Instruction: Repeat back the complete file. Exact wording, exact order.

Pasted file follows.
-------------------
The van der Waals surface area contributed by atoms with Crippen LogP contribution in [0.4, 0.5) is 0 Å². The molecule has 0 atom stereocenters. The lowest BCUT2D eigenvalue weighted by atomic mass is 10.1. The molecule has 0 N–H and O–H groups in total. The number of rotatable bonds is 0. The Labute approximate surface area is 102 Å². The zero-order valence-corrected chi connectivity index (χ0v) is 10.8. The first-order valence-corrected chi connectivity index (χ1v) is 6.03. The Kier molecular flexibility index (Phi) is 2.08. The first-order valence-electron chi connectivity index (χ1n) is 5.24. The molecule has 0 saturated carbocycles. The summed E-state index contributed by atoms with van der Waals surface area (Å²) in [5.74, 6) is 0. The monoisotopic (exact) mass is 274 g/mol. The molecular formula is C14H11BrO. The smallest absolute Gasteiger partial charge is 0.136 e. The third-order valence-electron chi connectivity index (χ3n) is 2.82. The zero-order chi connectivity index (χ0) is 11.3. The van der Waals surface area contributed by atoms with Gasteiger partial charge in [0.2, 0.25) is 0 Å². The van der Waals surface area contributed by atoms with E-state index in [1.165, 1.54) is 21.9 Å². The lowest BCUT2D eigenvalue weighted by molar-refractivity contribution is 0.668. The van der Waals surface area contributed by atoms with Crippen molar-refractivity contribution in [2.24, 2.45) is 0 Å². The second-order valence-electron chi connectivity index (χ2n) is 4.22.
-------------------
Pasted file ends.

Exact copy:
The van der Waals surface area contributed by atoms with Crippen LogP contribution in [0.4, 0.5) is 0 Å². The molecule has 0 atom stereocenters. The lowest BCUT2D eigenvalue weighted by atomic mass is 10.1. The molecule has 0 N–H and O–H groups in total. The number of rotatable bonds is 0. The Labute approximate surface area is 102 Å². The zero-order valence-corrected chi connectivity index (χ0v) is 10.8. The first-order valence-corrected chi connectivity index (χ1v) is 6.03. The Kier molecular flexibility index (Phi) is 2.08. The first-order valence-electron chi connectivity index (χ1n) is 5.24. The molecule has 0 saturated carbocycles. The summed E-state index contributed by atoms with van der Waals surface area (Å²) in [5.74, 6) is 0. The monoisotopic (exact) mass is 274 g/mol. The molecular formula is C14H11BrO. The smallest absolute Gasteiger partial charge is 0.136 e. The third-order valence-electron chi connectivity index (χ3n) is 2.82. The zero-order chi connectivity index (χ0) is 11.3. The van der Waals surface area contributed by atoms with Gasteiger partial charge in [0.2, 0.25) is 0 Å². The van der Waals surface area contributed by atoms with E-state index in [1.165, 1.54) is 21.9 Å². The lowest BCUT2D eigenvalue weighted by molar-refractivity contribution is 0.668. The van der Waals surface area contributed by atoms with Crippen molar-refractivity contribution in [2.24, 2.45) is 0 Å². The second-order valence-electron chi connectivity index (χ2n) is 4.22.